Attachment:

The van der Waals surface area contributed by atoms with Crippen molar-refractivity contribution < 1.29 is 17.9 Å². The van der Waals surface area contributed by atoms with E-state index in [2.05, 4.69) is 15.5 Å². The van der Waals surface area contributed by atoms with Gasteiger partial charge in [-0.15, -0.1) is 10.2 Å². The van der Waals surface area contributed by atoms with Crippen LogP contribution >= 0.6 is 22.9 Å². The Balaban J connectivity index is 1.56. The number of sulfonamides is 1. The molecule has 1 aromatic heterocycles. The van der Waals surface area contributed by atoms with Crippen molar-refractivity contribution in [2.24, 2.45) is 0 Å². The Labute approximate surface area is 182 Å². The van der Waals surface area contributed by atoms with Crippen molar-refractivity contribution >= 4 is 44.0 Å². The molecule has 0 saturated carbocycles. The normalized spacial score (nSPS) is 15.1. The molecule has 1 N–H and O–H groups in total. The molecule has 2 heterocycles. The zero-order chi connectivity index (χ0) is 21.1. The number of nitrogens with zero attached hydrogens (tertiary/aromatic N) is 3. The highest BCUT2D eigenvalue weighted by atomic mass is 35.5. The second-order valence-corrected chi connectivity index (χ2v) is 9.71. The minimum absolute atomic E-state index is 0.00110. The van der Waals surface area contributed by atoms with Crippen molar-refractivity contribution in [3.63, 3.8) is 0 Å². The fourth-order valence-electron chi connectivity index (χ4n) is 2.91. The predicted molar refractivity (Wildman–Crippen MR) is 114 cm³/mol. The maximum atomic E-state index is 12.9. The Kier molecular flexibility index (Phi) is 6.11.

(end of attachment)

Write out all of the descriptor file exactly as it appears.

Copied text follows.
The van der Waals surface area contributed by atoms with Crippen molar-refractivity contribution < 1.29 is 17.9 Å². The van der Waals surface area contributed by atoms with E-state index in [2.05, 4.69) is 15.5 Å². The van der Waals surface area contributed by atoms with Gasteiger partial charge in [-0.15, -0.1) is 10.2 Å². The van der Waals surface area contributed by atoms with Crippen LogP contribution >= 0.6 is 22.9 Å². The Balaban J connectivity index is 1.56. The number of sulfonamides is 1. The molecule has 1 aromatic heterocycles. The van der Waals surface area contributed by atoms with Crippen molar-refractivity contribution in [2.24, 2.45) is 0 Å². The Labute approximate surface area is 182 Å². The van der Waals surface area contributed by atoms with Crippen molar-refractivity contribution >= 4 is 44.0 Å². The molecule has 0 saturated carbocycles. The normalized spacial score (nSPS) is 15.1. The molecule has 1 N–H and O–H groups in total. The molecule has 2 heterocycles. The zero-order chi connectivity index (χ0) is 21.1. The number of nitrogens with zero attached hydrogens (tertiary/aromatic N) is 3. The highest BCUT2D eigenvalue weighted by atomic mass is 35.5. The second-order valence-corrected chi connectivity index (χ2v) is 9.71. The minimum absolute atomic E-state index is 0.00110. The van der Waals surface area contributed by atoms with Crippen molar-refractivity contribution in [3.63, 3.8) is 0 Å². The fourth-order valence-electron chi connectivity index (χ4n) is 2.91. The predicted molar refractivity (Wildman–Crippen MR) is 114 cm³/mol. The maximum atomic E-state index is 12.9. The Kier molecular flexibility index (Phi) is 6.11.